American Journal of Respiratory and Critical Care Medicine ; 203(9), 2021.
Article in English | EMBASE | ID: covidwho-1277339

ABSTRACT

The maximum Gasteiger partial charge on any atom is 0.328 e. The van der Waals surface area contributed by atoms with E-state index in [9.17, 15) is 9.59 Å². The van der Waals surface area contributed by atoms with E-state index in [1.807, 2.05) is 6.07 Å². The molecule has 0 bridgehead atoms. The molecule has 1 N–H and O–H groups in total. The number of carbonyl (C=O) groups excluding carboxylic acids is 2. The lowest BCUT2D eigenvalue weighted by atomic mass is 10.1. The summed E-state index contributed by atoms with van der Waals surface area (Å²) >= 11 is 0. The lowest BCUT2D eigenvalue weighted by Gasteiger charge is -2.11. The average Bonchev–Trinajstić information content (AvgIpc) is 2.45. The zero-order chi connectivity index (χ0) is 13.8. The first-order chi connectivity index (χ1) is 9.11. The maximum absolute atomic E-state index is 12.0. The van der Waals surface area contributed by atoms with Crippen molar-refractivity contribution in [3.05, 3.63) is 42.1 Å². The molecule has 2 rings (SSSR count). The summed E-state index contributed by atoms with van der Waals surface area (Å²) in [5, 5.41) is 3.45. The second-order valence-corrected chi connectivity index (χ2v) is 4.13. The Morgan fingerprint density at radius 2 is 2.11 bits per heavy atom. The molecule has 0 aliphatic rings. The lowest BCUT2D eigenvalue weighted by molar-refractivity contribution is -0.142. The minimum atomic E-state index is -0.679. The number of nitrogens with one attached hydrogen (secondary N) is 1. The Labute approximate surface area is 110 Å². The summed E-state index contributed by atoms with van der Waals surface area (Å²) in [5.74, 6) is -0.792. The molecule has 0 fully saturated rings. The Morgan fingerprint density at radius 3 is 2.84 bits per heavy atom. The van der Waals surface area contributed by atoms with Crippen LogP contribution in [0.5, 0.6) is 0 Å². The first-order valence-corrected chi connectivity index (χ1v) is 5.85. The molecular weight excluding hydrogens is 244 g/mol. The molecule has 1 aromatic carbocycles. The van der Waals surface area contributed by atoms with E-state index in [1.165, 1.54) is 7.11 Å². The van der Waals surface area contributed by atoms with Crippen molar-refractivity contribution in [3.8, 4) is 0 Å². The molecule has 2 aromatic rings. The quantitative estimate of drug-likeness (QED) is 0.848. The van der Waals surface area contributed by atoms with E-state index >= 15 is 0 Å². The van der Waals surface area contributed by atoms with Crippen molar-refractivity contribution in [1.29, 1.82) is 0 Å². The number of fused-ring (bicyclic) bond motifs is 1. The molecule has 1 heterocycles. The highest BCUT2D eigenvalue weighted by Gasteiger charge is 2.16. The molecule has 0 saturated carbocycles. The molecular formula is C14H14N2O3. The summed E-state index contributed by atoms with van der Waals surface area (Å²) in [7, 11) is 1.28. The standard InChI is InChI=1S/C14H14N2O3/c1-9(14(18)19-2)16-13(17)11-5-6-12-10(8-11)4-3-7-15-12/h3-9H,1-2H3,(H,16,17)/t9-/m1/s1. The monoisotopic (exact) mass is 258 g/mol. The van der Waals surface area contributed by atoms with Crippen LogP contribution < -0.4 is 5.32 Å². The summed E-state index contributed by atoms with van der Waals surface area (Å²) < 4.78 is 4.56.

Background: The coronavirus disease 2019 (COVID-19) pandemic has led to a rapid increase in the incidence of acute respiratory distress syndrome (ARDS). The distinct features of pulmonary biology in COVID-19 ARDS compared to other causes of ARDS, including other lower respiratory tract infections (LRTIs), are not well understood. Methods: Tracheal aspirates (TA) and plasma were collected within five days of intubation from mechanically ventilated adults admitted to one of two academic medical centers. ARDS and LRTI diagnoses and were verified by study physicians. Subjects were excluded if they received immunosuppression. TA from subjects with COVID-ARDS was compared to gene expression in TA from subjects with other causes of ARDS (OtherARDS) or mechanically ventilated control subjects without evidence of pulmonary pathology (NoARDS). Plasma concentrations of IL-6, IL-8, and protein C also were compared between these groups. Upstream regulator and pathway analysis was performed on significantly differentially expressed genes with Ingenuity Pathway Analysis (IPA). Subgroup analyses were performed to compare gene expression in COVID to ARDS associated with other viral LRTIs and bacterial LRTIs. The association of interferon-stimulated gene expression with SARS-CoV2 viral load was compared to the same association in nasopharyngeal swabs in a cohort of subjects with mild SARS-CoV2. Results: TA sequencing was available from 15 subjects with COVID, 32 subjects with other causes of ARDS (OtherARDS), and 5 mechanically ventilated subjects without evidence of pulmonary pathology (NoARDS). 696 genes were differentially expressed between COVID and OtherARDS (Figure 1A). IL-6, IL-8, B-cell receptor, and hypoxia inducible factor-1a signaling were attenuated in COVID compared to OtherARDS. Peroxisome proliferator-activated receptor (PPAR) and PTEN signaling were higher in COVID compared to OtherARDS (Figure 1B). Plasma levels of IL-6, IL-8, and protein C were not significantly different between COVID and OtherARDS. In subgroup analyses, IL-8 signaling was higher in COVID compared to viral LRTI, but lower than bacterial LRTI. Type I/III interferon was higher in COVID compared to bacterial ARDS, but lower compared to viral ARDS (Figure 1C). Compared to nasopharyngeal swabs from subjects with mild COVID-19, expression of several interferon stimulated genes was less strongly correlated with SARS-CoV2 viral load in TA (Figure 1D). IPA identified several candidate medications to treat COVID-19, including dexamethasone, G-CSF, and etanercept. Conclusions: TA sequencing identifies unique features of the host response in COVID-19. These differentially expressed pathways may represent potential therapeutic targets. An impaired interferon response in the lung may increase susceptibility to severe SARS-COV2.